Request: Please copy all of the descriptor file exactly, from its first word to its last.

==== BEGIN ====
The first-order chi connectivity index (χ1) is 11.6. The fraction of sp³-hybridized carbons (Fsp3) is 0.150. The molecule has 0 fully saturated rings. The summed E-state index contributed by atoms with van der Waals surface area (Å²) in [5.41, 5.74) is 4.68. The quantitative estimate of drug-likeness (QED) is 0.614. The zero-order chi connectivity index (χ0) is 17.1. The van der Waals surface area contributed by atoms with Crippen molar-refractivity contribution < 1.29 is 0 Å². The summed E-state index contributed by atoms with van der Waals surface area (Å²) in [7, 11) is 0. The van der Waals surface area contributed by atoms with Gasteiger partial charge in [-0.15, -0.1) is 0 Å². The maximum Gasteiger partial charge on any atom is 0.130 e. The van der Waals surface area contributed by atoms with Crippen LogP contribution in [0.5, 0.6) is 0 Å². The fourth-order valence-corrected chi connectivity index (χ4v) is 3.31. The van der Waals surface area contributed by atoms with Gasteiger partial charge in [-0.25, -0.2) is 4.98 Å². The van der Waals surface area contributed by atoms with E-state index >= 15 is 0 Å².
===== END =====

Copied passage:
The first-order chi connectivity index (χ1) is 11.6. The fraction of sp³-hybridized carbons (Fsp3) is 0.150. The molecule has 0 fully saturated rings. The summed E-state index contributed by atoms with van der Waals surface area (Å²) in [5.41, 5.74) is 4.68. The quantitative estimate of drug-likeness (QED) is 0.614. The zero-order chi connectivity index (χ0) is 17.1. The van der Waals surface area contributed by atoms with Crippen molar-refractivity contribution < 1.29 is 0 Å². The summed E-state index contributed by atoms with van der Waals surface area (Å²) in [7, 11) is 0. The van der Waals surface area contributed by atoms with Gasteiger partial charge in [-0.15, -0.1) is 0 Å². The maximum Gasteiger partial charge on any atom is 0.130 e. The van der Waals surface area contributed by atoms with Crippen LogP contribution in [0.5, 0.6) is 0 Å². The fourth-order valence-corrected chi connectivity index (χ4v) is 3.31. The van der Waals surface area contributed by atoms with Gasteiger partial charge in [-0.25, -0.2) is 4.98 Å². The van der Waals surface area contributed by atoms with E-state index >= 15 is 0 Å².